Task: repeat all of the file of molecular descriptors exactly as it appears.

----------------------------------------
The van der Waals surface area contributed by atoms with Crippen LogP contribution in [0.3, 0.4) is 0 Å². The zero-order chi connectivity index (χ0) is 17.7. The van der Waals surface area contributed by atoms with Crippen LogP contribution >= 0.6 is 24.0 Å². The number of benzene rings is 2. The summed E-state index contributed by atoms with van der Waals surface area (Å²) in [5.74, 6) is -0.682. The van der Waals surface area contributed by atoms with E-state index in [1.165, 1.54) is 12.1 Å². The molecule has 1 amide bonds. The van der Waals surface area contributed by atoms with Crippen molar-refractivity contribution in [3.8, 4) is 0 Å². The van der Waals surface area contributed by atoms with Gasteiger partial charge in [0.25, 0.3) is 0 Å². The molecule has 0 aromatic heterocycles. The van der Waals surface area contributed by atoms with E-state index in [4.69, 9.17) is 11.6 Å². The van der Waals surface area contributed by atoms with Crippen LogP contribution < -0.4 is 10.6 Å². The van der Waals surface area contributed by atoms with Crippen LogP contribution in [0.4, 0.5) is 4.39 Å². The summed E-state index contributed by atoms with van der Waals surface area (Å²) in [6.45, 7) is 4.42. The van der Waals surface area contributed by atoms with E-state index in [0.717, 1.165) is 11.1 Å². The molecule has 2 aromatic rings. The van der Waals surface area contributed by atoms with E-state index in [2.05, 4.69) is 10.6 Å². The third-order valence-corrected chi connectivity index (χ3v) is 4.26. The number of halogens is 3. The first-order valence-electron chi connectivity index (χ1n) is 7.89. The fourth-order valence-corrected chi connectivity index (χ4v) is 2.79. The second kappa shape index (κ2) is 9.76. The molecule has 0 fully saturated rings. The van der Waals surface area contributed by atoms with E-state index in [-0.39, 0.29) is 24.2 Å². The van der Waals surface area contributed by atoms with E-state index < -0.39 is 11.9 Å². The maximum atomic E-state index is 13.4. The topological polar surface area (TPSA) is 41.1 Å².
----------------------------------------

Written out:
The van der Waals surface area contributed by atoms with Crippen LogP contribution in [0.3, 0.4) is 0 Å². The zero-order chi connectivity index (χ0) is 17.7. The van der Waals surface area contributed by atoms with Crippen LogP contribution >= 0.6 is 24.0 Å². The number of benzene rings is 2. The summed E-state index contributed by atoms with van der Waals surface area (Å²) in [5.74, 6) is -0.682. The van der Waals surface area contributed by atoms with E-state index in [1.165, 1.54) is 12.1 Å². The molecule has 1 amide bonds. The van der Waals surface area contributed by atoms with Crippen molar-refractivity contribution in [3.8, 4) is 0 Å². The van der Waals surface area contributed by atoms with Gasteiger partial charge in [0.25, 0.3) is 0 Å². The molecule has 0 aromatic heterocycles. The van der Waals surface area contributed by atoms with E-state index in [4.69, 9.17) is 11.6 Å². The van der Waals surface area contributed by atoms with Crippen LogP contribution < -0.4 is 10.6 Å². The van der Waals surface area contributed by atoms with Crippen LogP contribution in [0.4, 0.5) is 4.39 Å². The summed E-state index contributed by atoms with van der Waals surface area (Å²) in [6.45, 7) is 4.42. The van der Waals surface area contributed by atoms with E-state index in [0.717, 1.165) is 11.1 Å². The molecule has 2 aromatic rings. The van der Waals surface area contributed by atoms with E-state index in [2.05, 4.69) is 10.6 Å². The third-order valence-corrected chi connectivity index (χ3v) is 4.26. The number of halogens is 3. The first-order valence-electron chi connectivity index (χ1n) is 7.89. The fourth-order valence-corrected chi connectivity index (χ4v) is 2.79. The second kappa shape index (κ2) is 9.76. The molecule has 0 fully saturated rings. The van der Waals surface area contributed by atoms with E-state index in [-0.39, 0.29) is 24.2 Å². The van der Waals surface area contributed by atoms with E-state index < -0.39 is 11.9 Å². The maximum atomic E-state index is 13.4. The topological polar surface area (TPSA) is 41.1 Å².